I Want My Son To Be A Doctor

Written by Dr Mustafa Rostom
Sociologist/Freelance Journalist/Author.
US country song, “Mama Don’t Let Your Babies Grow Up To Be Cowboys, Don’t let ‘em pick guitars and drive them old trucks, Make ‘em be doctors and lawyers and such” – certainly reflects on the importance of education and families in the Lebanese community.  Not only, attaining an educational degree is viewed as a prestige to family status among Lebanese people, but there is a specific view pertaining to parental aspirations on their child graduating – with first preference – as doctors or lawyers.  These highly skilled professions have been a shared instilled ideology among Lebanese communities throughout decades.
Personally, being brought up from a Lebanese background in Australia – this factor was one of the burdens that engulfed my educational pathway, and helped to bloviate some of my own personal aspirations.  Having parents who shared and carried in life strict conservative cultural and educational ideals from the 1930s and 1940s – definitely impinged upon the thought of both myself and siblings to become health practitioners.
My personal views and aspirations of an artistic career – pertaining to singing, acting and creative writing had certainly sparked a “shameful” flare to the family’s educational protocol.  My parents shared strong views against an artistic career, and saw it as a bad cultural taboo to even mention my interests in an artistic career.  Especially for Lebanese families, like my parents, who saw themselves as temporary Australian residents – they had hopes of returning to Lebanon with a son that is a doctor, and a daughter who is a lawyer.  It would have brought upon the family some shame to return to their former motherland – and dare we say – their child is a painter, singer or someone who pushed trolleys at Coles supermarket.
One thing that we can see has changed in relation to education and the Lebanese community – is that many parents share high aspirations for both gender siblings to attain a tertiary degree.  However, the push to have their children become health or legal practitioners is still highly evident and lingers on until today.  However, it can be argued that this is more so among older generations than the present  generation.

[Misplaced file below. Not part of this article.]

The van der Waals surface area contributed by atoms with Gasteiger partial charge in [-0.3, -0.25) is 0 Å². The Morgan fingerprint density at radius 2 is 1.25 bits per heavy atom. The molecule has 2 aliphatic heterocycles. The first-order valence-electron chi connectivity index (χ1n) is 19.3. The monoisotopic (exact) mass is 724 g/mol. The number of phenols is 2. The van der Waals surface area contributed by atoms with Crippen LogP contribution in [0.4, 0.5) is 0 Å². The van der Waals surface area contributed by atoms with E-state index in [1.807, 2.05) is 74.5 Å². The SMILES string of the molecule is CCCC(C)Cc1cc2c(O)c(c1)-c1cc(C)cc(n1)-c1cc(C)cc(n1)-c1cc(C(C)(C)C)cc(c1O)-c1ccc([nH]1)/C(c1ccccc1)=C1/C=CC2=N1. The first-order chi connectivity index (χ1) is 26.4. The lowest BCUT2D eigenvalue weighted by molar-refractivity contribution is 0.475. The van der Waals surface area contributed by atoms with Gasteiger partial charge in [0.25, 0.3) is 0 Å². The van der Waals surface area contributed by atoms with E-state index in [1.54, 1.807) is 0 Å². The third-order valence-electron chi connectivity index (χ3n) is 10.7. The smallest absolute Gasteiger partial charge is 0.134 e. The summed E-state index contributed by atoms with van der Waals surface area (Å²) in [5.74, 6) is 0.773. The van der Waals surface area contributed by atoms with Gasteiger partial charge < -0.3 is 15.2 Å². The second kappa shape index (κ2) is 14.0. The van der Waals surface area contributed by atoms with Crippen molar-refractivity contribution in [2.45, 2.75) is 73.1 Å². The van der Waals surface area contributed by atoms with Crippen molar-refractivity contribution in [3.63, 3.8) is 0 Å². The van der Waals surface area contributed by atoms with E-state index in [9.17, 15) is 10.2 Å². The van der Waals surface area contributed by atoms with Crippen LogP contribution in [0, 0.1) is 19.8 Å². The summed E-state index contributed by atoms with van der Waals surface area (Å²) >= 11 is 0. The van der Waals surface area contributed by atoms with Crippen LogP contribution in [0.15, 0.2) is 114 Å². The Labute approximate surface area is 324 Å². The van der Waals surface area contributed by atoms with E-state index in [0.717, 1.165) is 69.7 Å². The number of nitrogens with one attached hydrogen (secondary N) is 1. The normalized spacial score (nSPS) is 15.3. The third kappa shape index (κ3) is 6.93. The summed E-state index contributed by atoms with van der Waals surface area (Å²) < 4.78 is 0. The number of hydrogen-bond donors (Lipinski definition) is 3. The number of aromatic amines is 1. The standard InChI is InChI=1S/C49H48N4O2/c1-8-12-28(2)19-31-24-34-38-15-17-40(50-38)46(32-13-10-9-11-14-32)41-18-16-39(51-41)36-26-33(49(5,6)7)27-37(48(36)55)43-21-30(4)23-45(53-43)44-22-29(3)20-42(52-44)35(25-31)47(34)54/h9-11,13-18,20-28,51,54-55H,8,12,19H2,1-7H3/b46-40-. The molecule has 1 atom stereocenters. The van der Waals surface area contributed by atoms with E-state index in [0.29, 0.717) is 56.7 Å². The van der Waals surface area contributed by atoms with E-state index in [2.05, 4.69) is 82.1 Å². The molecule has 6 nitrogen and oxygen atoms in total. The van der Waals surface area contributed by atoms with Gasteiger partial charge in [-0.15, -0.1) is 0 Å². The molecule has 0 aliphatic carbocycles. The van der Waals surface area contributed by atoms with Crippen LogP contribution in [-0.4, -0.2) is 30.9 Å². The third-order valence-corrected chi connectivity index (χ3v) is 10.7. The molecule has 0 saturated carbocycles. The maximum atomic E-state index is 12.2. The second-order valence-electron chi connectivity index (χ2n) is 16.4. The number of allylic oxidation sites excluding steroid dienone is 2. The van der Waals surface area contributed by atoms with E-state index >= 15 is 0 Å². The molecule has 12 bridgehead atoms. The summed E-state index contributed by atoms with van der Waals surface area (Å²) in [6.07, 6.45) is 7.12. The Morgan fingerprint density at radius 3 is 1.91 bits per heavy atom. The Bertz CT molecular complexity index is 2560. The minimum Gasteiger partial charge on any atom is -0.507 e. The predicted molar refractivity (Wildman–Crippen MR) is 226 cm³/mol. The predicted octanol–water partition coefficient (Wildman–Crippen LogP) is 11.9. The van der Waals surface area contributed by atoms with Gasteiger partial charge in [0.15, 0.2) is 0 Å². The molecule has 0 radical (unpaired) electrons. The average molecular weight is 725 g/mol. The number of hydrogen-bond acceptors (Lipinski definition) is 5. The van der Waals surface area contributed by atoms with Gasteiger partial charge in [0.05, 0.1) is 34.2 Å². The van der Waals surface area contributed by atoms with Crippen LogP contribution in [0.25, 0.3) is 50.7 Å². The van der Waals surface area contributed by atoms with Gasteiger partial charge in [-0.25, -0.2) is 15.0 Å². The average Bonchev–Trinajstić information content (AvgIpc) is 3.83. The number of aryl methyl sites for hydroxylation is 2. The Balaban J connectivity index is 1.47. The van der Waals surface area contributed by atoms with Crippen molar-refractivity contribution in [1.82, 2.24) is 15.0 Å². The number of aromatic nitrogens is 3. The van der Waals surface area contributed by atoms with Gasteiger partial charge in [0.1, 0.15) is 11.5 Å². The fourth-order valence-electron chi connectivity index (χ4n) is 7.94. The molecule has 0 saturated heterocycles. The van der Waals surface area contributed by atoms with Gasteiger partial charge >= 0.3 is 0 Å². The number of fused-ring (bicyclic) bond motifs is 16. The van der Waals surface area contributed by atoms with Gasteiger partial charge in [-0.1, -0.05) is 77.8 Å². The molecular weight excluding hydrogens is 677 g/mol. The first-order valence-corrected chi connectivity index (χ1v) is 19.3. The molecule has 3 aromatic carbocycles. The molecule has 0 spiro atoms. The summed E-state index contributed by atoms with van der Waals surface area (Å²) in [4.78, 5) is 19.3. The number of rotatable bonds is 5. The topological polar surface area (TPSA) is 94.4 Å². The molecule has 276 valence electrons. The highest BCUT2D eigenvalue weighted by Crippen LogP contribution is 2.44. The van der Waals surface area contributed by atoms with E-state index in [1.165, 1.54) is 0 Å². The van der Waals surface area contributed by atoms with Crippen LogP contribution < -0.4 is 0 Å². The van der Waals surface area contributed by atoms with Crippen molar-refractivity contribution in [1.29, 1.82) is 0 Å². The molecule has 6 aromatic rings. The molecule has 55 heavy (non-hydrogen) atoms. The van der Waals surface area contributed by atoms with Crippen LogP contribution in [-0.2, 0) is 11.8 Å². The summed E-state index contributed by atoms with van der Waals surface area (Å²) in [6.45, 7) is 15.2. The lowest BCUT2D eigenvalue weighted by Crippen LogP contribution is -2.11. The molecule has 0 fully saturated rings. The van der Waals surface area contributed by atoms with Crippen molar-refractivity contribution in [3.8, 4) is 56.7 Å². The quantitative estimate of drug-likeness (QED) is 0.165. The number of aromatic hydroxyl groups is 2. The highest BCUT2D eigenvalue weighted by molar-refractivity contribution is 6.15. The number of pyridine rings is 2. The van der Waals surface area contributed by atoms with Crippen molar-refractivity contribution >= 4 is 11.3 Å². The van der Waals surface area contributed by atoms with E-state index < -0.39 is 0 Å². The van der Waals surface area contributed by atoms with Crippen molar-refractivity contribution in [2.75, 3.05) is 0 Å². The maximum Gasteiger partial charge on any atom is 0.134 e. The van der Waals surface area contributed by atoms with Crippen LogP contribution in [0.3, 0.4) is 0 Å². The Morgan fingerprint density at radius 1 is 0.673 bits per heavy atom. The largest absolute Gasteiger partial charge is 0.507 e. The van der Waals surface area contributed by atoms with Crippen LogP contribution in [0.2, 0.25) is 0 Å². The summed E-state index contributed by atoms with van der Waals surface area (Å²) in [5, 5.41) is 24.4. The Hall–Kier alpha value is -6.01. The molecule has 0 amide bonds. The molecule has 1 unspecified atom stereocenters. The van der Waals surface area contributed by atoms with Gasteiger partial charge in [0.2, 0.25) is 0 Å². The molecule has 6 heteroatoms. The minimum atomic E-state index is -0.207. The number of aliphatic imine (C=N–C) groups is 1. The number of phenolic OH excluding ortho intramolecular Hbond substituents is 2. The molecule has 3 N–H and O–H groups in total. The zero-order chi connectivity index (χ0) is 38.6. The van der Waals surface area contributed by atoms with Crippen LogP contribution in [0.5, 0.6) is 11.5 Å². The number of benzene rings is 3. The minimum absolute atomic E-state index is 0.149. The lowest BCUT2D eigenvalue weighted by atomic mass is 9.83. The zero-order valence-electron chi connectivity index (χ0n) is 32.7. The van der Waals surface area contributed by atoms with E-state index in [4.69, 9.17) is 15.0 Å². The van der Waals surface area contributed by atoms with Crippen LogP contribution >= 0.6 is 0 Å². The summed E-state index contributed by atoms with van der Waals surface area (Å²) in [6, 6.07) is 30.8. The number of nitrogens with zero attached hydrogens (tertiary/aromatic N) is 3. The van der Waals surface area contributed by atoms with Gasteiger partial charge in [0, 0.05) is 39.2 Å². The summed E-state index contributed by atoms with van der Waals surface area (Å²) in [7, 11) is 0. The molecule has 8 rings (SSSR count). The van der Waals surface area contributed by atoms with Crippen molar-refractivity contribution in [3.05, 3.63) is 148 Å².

Today, it can be observed that elderly grandparents and very mature aged parents maintain to encourage Lebanese pupils to become doctors.  However, younger parents seem to be somewhat more relaxed in their attitude to their children’s educational aspirations – allowing children to solely decide upon their own educational and vocational goals.
From my personal experience, I was fortunate to find knowledge and educational discourse a stimulating acquirement for myself – and pleased my parents by attaining postgraduate degrees of a high calibre.  At present, I use my degrees as a special licence to allow my parents to have a more relaxed attitude about commencing my own artistic career in life.
This cultural ideology among Lebanese families and their aspirations for children to become educated  doctors and lawyers proposes some interesting future methodological research pertaining to this “predominant “ thought and intergenerational issues, with perhaps a comparative study of people in Lebanon.  Certainly, my personal overview on this issue does not represent the views of all individuals in the broader Lebanese community, but provides somewhat brief insight from a personal and observational view of an educated Australian Lebanese individual.
Parents need to better understand the educational aspirations of their children, by adopting more of an encouraging and guidance role – rather than coercing them into a particular mainstream education.  It is important to note that there are multiple external factors that Lebanese pupils encounter at certain milestones of their educational life – factors relating to individual subject interests, social achievements in various areas, and even cross-cultural issues that may play a crucial role in a pupil’s educational development – that is certainly at a vast different level to familial views and acquisitions.


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